A refugee problem in the making from crisis-hit Sri Lanka?
There is no quick fix for the dire problems Sri Lanka is facing as the crisis has been building up for over a decade now, signs of which were ignored by successive governments
The national inflation in Sri Lanka reached 17.5 percent in the last 12 months in February, The highest since October 2015 when the broader inflation gauge first started publishing the index; troops are stationed at fuel stations across the country; people are standing in long queues for hours to get even basic things like food and medicine—all these scenes made the news of the Indian Coast Guard rescuing 16 Sri Lankan Tamils fleeing the country to escape the mounting economic distress hardly surprising.
In the past too, Tamil Nadu, the southern coastal state in India, has been a natural refuge for fleeing Sri Lankans. During the three-decade-long civil war in Sri Lanka, Tamil Nadu, which has cultural, linguistic, and civilizational bonds with Sri Lankan Tamils, had become a second home for thousands of fleeing civilians.
Loose networks of smugglers ferrying people illegally across the sea between the two countries, still exist. These networks could expand, given the worsening crisis in Sri Lanka, as more and more people would be desperate to pay handsome amounts just to escape economic hardships.
Given the severity of economic crisis in Sri Lanka, India is likely to see more of such undocumented migrations from there, especially from the country’s Tamil-dominated north, a lesser developed region compared to the rest of Sri Lanka that has seen a lot of progress disparity between its dominant Sinhala and minority Tamil regions.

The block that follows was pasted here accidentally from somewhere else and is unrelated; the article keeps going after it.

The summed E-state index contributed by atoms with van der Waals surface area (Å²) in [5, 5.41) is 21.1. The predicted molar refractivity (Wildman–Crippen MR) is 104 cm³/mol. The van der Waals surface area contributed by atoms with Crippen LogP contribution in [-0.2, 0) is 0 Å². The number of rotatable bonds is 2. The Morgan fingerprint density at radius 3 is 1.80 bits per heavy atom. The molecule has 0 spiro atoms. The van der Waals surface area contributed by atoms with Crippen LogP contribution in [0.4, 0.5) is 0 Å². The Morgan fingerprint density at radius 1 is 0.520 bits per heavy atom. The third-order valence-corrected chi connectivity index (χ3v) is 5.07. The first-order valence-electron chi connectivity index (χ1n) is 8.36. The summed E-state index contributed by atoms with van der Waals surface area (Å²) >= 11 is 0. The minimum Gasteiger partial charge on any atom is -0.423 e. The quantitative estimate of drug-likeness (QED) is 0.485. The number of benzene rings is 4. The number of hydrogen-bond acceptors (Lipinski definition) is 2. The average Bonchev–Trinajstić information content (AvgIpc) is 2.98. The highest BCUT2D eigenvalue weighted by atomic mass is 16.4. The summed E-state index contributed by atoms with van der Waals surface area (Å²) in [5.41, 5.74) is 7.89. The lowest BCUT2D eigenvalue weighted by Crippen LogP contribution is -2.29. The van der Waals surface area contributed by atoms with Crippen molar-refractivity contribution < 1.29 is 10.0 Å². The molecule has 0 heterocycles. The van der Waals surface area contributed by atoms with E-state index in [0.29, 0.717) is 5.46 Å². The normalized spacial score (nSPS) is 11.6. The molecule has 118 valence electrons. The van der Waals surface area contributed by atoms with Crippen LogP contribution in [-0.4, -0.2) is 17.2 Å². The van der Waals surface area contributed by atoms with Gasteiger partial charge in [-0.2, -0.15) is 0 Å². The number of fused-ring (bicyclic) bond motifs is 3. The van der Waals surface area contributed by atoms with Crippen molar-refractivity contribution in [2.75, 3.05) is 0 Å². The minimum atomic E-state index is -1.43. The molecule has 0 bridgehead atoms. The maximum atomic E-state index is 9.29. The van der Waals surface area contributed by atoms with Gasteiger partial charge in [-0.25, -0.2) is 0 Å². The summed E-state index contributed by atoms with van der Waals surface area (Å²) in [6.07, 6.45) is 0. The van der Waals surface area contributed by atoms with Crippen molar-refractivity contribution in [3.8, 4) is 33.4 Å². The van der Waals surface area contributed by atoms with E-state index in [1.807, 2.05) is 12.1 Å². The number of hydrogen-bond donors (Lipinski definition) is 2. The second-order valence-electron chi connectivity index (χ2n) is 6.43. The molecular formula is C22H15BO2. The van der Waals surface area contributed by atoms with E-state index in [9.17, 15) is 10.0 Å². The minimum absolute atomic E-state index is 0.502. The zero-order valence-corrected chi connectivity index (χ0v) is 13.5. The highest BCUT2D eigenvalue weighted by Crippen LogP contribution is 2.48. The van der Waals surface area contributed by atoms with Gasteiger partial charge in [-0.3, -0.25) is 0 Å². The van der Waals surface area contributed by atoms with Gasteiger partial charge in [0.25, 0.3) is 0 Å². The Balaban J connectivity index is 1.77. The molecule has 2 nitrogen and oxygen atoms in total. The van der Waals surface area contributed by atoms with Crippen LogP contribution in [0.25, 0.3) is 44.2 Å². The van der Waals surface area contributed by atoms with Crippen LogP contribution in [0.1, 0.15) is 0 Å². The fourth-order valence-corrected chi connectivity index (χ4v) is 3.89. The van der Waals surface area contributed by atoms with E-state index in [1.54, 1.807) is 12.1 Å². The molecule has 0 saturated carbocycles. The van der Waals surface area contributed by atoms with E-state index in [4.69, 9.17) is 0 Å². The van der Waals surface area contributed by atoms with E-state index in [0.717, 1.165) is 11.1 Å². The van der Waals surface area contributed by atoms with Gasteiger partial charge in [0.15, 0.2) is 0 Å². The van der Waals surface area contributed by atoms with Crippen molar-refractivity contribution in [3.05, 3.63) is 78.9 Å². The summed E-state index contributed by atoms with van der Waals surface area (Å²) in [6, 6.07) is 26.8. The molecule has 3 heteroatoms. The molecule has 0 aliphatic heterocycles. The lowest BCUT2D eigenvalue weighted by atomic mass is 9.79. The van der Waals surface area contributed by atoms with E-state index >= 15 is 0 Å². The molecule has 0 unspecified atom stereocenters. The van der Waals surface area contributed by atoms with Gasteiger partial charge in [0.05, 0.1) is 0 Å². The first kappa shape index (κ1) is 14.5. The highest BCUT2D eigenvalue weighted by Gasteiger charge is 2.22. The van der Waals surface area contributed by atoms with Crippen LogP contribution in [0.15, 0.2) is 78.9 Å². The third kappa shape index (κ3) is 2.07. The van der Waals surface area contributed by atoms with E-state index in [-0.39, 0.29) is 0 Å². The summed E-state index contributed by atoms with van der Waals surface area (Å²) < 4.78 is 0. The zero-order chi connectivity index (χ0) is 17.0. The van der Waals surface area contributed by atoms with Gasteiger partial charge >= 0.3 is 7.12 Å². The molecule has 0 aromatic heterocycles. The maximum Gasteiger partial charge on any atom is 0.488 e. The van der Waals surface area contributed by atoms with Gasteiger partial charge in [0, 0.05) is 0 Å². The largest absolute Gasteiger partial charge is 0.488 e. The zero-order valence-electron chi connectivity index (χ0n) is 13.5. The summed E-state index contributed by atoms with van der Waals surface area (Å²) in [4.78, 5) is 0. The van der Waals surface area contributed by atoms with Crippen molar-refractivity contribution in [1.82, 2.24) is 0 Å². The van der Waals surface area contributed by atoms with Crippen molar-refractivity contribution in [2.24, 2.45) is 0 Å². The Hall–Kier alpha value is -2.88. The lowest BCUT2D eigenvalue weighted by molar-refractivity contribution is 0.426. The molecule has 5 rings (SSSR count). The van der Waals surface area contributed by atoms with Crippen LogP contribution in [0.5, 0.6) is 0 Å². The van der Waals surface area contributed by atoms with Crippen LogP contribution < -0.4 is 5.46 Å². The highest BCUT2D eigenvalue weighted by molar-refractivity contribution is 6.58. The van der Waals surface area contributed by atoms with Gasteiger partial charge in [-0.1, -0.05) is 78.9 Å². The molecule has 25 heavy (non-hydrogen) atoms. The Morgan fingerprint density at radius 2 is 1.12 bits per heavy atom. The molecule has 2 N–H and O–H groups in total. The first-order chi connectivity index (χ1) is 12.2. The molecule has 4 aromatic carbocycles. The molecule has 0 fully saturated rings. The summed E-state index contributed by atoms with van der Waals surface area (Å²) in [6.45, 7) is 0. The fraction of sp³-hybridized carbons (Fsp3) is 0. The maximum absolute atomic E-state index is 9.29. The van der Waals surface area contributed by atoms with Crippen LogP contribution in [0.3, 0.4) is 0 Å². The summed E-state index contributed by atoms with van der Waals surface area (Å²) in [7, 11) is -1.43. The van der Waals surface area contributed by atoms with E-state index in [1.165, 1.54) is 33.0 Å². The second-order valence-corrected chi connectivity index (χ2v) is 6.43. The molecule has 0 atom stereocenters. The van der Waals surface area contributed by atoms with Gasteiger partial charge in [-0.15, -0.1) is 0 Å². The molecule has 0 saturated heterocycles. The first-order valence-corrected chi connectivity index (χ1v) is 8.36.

There is no quick fix for the dire problems Sri Lanka is facing as the crisis has been building up for over a decade now, signs of which were ignored by successive governments. The forex crisis is likely to continue for some months, a situation that President Gotabaya Rajapaksa, facing his three-year-old administration's stiffest challenge amid mounting social disquiet, warned in a recent speech.
The Sri Lankan rupee has fallen to nearly 265 against the US dollar; foreign reserves stood at $2.31 billion at the end of February. Sri Lanka must repay foreign debt totaling nearly $7 billion this year while the import bills alone are estimated to cross $22 billion against the estimated export earnings of around $12 billion.
The situation in the country is expected to aggravate, given the desperate measures like the electricity cuts— sometimes running up to 10 hours a day— and the strict import control measures that the government has put in place to manage import bills. However, all these measures will take a heavy toll on business and industry and shatter coveted dreams of turning Sri Lanka into a 'South Asian Singapore'.
External assistance from India—so far $2.4 billion this year— and China, and possibly from the IMF could only give breathing space to the island country. China has hinted that it is considering Colombo’s request for $2.5 billion assistance. However, the issue of restructuring of loans–a key demand of major importance from Sri Lanka— is yet to be taken up by Beijing.
The coming months would be extremely hard on Sri Lankans, a hint of which President Rajapaksa had already given in last week’s speech. He invoked past challenges like civil war and terrorism, seeking people’s forbearance to overcome the present situation.
For India, adopting extreme measures to stanch the refugee flow will not be an option, given its close political ties and cultural affinity with Sri Lanka and its people. But if the refugee trickle were to turn into a steadier flow, there might be political and social backlash that New Delhi will have to deal with.
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